And I say:
When you thought you could defeat it, you were only too happy to talk about it all the time. Defeated, you're "so tired of hearing about" it.

Another way of putting it is just to admit that you're really sad about losing. If you'd won, you wouldn't stop talking. You're promoting no more talking about this because it's all you've got.

That's how it looks to me anyway.

But you're certainly entitled to be tired. Your position is old and wearisome, and your expression about it has been mightily tiresome, which is to say, I'm tired of hearing about how tired you are.

And I won't be silenced. Same-sex marriage is still not established across the country (and in the world), so those who support it have good reason to keep talking. The argument for shutting up is a con.
UPDATE: Fen returns to the comments to say that he is not an opponent of same-sex marriage. What I said (above) — hedged by "That's how it looks to me anyway" — assumed a mindset of those who profess to be "tired" of posts about same-sex marriage. I seem to get these comments every time I post on the subject. I don't understand why people who are tired of posts about this subject don't simply skip them. Why don't they go on to something that they are interested in? Why drag down the thread by announcing that you aren't interested in it? Why do you think that's interesting? So the "you" in my little rant is everyone who comes by to say they are tired of hearing about the subject. I guess I have to concede that some people who feel compelled to announce their tiredness actually wish for the success of the marriage equality movement. Fen offers no explanation for his behavior, dragging down the thread when he isn't a same-sex marriage opponent, and he proceeds to make many hostile remarks which I won't front page. What's that all about? I'll decline to speculate.

"Population-based studies... indicate that bisexuality is in fact more common than exclusively same-sex attraction..."

"... and that female libido is particularly open-ended," writes Michael Shulman in the NYT.
In a recent Modern Love essay in The New York Times revealing her relationship with another woman, the actress Maria Bello wrote, “My feelings about attachment and partnership have always been that they are fluid and evolving.” Before marrying Bill de Blasio, Chirlane McCray identified as a lesbian, which has become part of the progressive credentials of New York’s first family.

Male bisexuality, by contrast, is more vexed,

"The left is too silent on the clunking fist of state power."

A headline at The Guardian, linked to this morning by Instapundit, which called this image to my mind:


WaPo Fact Checker gives 2 Pinocchios to the claim that "more Americans have lost health insurance than gained it under Obamacare."

Glenn Kessler checks the accuracy of a GOP talking point that's put in various different ways. The quote in this post title is the way Marco Rubio phrased it, but there's also the really bad version that The Daily Caller put up, saying that Obamacare has "left more Americans without coverage than before the law was passed." See the difference? Rubio compares the set of persons who lost health insurance they had (even though they may have been able to replace it with some other health insurance) and those who had no health insurance and got health insurance. The Daily Caller is comparing the total number of persons who have "coverage" at 2 different time points: before and after Obamacare.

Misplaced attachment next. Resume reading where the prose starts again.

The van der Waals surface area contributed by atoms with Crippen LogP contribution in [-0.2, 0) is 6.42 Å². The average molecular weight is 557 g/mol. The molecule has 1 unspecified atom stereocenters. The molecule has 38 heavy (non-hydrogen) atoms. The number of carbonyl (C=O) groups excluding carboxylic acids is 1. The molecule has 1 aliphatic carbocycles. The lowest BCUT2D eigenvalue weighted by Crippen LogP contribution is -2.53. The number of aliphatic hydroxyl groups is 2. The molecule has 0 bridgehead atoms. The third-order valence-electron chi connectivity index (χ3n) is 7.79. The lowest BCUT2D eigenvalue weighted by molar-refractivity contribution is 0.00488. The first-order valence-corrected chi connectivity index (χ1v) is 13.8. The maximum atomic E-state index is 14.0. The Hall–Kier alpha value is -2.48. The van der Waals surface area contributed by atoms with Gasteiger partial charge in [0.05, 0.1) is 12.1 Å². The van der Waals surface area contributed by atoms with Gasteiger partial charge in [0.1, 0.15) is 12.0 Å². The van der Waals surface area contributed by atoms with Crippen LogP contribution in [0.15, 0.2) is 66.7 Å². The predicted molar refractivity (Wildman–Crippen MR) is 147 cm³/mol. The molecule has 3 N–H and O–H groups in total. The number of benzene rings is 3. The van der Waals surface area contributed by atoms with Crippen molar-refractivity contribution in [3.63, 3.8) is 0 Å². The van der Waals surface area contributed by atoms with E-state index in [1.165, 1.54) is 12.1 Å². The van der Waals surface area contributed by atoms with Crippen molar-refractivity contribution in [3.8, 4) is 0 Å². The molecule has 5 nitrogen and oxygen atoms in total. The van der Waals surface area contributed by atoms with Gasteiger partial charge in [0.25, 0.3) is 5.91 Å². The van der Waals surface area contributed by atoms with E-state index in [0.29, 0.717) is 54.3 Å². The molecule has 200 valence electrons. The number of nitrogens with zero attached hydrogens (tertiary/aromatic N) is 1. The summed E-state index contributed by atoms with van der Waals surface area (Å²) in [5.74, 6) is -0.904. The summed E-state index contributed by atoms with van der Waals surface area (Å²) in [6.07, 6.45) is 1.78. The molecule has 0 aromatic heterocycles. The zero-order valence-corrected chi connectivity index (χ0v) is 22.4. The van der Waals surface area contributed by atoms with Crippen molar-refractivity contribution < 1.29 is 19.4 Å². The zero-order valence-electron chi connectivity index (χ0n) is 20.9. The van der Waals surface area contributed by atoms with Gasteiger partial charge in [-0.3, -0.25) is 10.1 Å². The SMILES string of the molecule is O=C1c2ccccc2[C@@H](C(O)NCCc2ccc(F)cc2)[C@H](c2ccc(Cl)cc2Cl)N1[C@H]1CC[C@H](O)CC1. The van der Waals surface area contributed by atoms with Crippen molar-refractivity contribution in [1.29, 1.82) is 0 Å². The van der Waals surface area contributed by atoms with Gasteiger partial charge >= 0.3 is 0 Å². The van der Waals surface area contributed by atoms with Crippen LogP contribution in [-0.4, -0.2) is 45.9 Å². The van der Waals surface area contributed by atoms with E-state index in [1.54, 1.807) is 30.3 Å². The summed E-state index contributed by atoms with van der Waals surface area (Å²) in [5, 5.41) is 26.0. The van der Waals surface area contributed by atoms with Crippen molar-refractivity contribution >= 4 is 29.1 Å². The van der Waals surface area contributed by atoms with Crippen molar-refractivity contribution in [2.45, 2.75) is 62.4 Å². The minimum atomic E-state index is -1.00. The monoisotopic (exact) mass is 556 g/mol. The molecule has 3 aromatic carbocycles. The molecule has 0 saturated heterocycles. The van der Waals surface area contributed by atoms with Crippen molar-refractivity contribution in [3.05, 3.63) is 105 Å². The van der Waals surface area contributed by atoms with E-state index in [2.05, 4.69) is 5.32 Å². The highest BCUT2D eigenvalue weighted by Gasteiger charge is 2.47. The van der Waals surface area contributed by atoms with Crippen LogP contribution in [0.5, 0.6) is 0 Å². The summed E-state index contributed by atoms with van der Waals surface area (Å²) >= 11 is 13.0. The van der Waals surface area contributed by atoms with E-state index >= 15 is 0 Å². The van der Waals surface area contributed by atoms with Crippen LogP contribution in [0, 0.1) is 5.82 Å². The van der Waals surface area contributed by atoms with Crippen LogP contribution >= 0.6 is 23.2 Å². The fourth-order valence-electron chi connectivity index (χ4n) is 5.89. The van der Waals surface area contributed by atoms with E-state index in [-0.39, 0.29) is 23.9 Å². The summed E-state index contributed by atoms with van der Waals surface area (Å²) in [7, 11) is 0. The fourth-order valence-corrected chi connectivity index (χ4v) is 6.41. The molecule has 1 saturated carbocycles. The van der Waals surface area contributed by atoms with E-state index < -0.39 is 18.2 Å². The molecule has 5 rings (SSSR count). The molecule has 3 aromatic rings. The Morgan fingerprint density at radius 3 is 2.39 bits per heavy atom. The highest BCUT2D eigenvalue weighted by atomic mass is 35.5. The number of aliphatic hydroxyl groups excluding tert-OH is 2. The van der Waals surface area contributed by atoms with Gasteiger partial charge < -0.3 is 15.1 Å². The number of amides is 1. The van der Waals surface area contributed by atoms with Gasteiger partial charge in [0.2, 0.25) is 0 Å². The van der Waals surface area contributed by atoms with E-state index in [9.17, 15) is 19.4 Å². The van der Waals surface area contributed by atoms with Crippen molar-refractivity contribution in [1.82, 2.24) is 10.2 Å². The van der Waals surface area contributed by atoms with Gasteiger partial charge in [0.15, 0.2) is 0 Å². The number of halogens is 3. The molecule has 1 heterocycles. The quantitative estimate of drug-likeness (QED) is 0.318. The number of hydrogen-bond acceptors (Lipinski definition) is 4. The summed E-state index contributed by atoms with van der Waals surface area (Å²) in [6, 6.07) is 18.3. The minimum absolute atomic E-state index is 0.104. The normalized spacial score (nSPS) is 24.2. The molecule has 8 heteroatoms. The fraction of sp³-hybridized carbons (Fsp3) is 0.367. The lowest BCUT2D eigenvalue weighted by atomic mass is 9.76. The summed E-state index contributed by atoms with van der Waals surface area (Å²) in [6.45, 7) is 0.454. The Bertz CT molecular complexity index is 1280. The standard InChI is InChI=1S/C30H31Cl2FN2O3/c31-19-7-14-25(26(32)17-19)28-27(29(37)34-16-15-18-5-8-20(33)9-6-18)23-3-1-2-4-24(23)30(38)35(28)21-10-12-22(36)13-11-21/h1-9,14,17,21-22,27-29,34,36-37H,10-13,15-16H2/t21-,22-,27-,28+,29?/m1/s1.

It's 18 below zero, with a wind chill at 45 below.

Here in Madison, Wisconsin. Everyone is staying in, so I see a danger of keeping too warm, losing one's acclimatization to the cold, so that when it warms up enough for some nice winter days outdoors — back to, say, 18 above — that will feel chilly. Perhaps we'll take a walk around the block at some point in the interest of preserving winter acclimatization. There's also the interest in being able to say that you remember when it was 18 below and you don't just remember it from reading what the temperature was from inside the house: You remember how it felt.

UPDATE: Meade reports that he stood outside, without a coat, but with his hands in his pockets, for about a minute. He says it was "painful." So I step outside, without a coat, with sleeves pulled down over my hands. It's surprisingly pleasant. Predawn, 7:15. Quiet. For many years, I'd believed that what's distinctive about temperature lower than 5 below is that when you breathe you feel the moisture in the air icing up inside your nose. You need to wrap a scarf around your face to create an antechamber for the air to make it breathable. But I had no scarf, and the breathing was fine. It felt good. But the door was at my back, and I knew I could withdraw into the warmth at any second. How much that changes the perception of cold!